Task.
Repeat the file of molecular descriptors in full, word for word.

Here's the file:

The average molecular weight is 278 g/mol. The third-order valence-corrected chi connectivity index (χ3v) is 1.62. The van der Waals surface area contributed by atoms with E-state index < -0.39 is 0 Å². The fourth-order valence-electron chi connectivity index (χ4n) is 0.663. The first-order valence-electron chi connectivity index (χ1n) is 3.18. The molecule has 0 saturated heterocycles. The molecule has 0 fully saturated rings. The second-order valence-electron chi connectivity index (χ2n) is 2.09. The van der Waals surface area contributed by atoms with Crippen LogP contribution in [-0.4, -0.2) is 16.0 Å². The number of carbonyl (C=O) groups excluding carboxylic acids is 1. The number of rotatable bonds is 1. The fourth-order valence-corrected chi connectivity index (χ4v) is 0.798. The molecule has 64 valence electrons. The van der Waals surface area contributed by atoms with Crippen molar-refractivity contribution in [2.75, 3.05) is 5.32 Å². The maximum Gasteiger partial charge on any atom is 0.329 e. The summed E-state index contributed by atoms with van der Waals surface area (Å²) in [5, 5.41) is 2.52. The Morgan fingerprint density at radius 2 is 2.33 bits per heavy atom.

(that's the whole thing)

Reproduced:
The average molecular weight is 278 g/mol. The third-order valence-corrected chi connectivity index (χ3v) is 1.62. The van der Waals surface area contributed by atoms with E-state index < -0.39 is 0 Å². The fourth-order valence-electron chi connectivity index (χ4n) is 0.663. The first-order valence-electron chi connectivity index (χ1n) is 3.18. The molecule has 0 saturated heterocycles. The molecule has 0 fully saturated rings. The second-order valence-electron chi connectivity index (χ2n) is 2.09. The van der Waals surface area contributed by atoms with Crippen LogP contribution in [-0.4, -0.2) is 16.0 Å². The number of carbonyl (C=O) groups excluding carboxylic acids is 1. The number of rotatable bonds is 1. The fourth-order valence-corrected chi connectivity index (χ4v) is 0.798. The molecule has 64 valence electrons. The van der Waals surface area contributed by atoms with Crippen molar-refractivity contribution in [2.75, 3.05) is 5.32 Å². The maximum Gasteiger partial charge on any atom is 0.329 e. The summed E-state index contributed by atoms with van der Waals surface area (Å²) in [5, 5.41) is 2.52. The Morgan fingerprint density at radius 2 is 2.33 bits per heavy atom.